You are not logged in.

Fat content of chips, quality of frying fat and deep-frying practices in New Zealand fast food outlets

Morley-John, Judith, Swinburn, Boyd, Metcalf, Patricia, Raza, Fezeela and Wright, Heather 2002, Fat content of chips, quality of frying fat and deep-frying practices in New Zealand fast food outlets, Australian and New Zealand journal of public health, vol. 26, no. 2, pp. 101-107, doi: 10.1111/j.1467-842X.2002.tb00900.x.

Attached Files
Name Description MIMEType Size Downloads

Title Fat content of chips, quality of frying fat and deep-frying practices in New Zealand fast food outlets
Author(s) Morley-John, Judith
Swinburn, Boyd
Metcalf, Patricia
Raza, Fezeela
Wright, Heather
Journal name Australian and New Zealand journal of public health
Volume number 26
Issue number 2
Start page 101
End page 107
Publisher Wiley-Blackwell Publishing Asia
Place of publication Canberra, A.C.T.
Publication date 2002-04
ISSN 1326-0200
1753-6405
Summary Objectives: To collect baseline data on the fat content of hot chips, quality (degradation) of cooking fat, deep-frying practices and related attitudes in fast food outlets in New Zealand. To identify the key determinants of the fat content of chips and quality of cooking fat. Methods: A nationally representative sample of fast food outlets (n=150, response rate 80%) was surveyed between September 1998 and March 1999. Data collected included a questionnaire, observation of cooking practices and analysis of cooked chips and frying fat. Results: Only 8% of independent operators had formal training in deep frying practices compared with 93% of chain operators. There was a wide range of fat content of chips (5%-20%, mean 11.5%). The use of thinner chips, crinkle cut chips and lower fryer fat temperature were associated with higher chip fat content. Eighty-nine per cent of chain outlets used 6–10 mm chips compared with 83% of independent outlets that used chips ≥12 mm. A wide range of frying temperatures was recorded (136–233°C) with 58% of outlets frying outside the reference range (175–190°C). As indices of fat degradation, fat acid and polar compound values above the recommended levels occurred in 54% and 5% of outlets respectively. Operators seemed willing to learn more about best practice techniques, with lack of knowledge being the main barrier to change. Conclusions and implications: Deep frying practices could be improved through operator training and certification options. Even a small decrease in the mean fat content of chips would reduce the obesogenic impact of this popular food.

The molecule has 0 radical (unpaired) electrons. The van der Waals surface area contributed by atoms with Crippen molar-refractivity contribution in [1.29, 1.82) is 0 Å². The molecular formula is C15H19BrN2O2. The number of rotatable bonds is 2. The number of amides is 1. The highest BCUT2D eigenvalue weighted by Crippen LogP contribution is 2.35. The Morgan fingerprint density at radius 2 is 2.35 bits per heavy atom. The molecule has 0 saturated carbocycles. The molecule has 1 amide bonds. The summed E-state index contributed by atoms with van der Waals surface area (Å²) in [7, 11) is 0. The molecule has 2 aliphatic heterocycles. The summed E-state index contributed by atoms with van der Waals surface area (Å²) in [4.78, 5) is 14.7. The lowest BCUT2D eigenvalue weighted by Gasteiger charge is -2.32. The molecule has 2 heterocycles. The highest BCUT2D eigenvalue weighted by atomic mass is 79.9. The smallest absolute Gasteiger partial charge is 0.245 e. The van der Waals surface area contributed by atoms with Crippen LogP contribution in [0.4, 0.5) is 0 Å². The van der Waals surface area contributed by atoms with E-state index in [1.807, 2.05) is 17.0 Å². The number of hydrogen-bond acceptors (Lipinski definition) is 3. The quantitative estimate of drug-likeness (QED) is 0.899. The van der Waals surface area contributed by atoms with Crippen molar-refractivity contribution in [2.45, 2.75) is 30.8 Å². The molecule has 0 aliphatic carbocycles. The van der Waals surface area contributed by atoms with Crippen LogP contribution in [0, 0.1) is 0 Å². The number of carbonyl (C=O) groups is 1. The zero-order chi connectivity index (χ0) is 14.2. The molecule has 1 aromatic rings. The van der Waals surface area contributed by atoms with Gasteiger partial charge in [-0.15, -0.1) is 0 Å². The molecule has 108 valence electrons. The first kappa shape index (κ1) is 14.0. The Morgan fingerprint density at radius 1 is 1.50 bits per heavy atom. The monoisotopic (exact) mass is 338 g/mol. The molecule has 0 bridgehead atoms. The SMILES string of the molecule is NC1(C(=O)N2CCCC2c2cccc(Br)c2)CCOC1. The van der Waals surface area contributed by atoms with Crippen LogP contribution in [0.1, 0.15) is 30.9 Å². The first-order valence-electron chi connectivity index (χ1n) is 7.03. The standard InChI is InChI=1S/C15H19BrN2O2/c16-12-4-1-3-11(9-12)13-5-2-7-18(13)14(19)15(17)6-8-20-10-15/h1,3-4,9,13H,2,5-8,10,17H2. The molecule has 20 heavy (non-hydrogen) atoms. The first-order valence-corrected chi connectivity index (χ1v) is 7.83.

Language eng
DOI 10.1111/j.1467-842X.2002.tb00900.x
Field of Research 111199 Nutrition and Dietetics not elsewhere classified
Socio Economic Objective 970111 Expanding Knowledge in the Medical and Health Sciences
HERDC Research category C1.1 Refereed article in a scholarly journal
Copyright notice ©2002, Wiley-Blackwell Publishing Asia
Persistent URL http://hdl.handle.net/10536/DRO/DU:30009429

Document type: Journal Article
Collection: School of Exercise and Nutrition Sciences
Connect to link resolver
 
Unless expressly stated otherwise, the copyright for items in DRO is owned by the author, with all rights reserved.

Versions
Version Filter Type
Citation counts: TR Web of Science Citation Count  Cited 12 times in TR Web of Science
Scopus Citation Count Cited 18 times in Scopus
Google Scholar Search Google Scholar
Access Statistics: 801 Abstract Views, 0 File Downloads  -  Detailed Statistics
Created: Mon, 13 Oct 2008, 16:00:25 EST

Every reasonable effort has been made to ensure that permission has been obtained for items included in DRO. If you believe that your rights have been infringed by this repository, please contact drosupport@deakin.edu.au.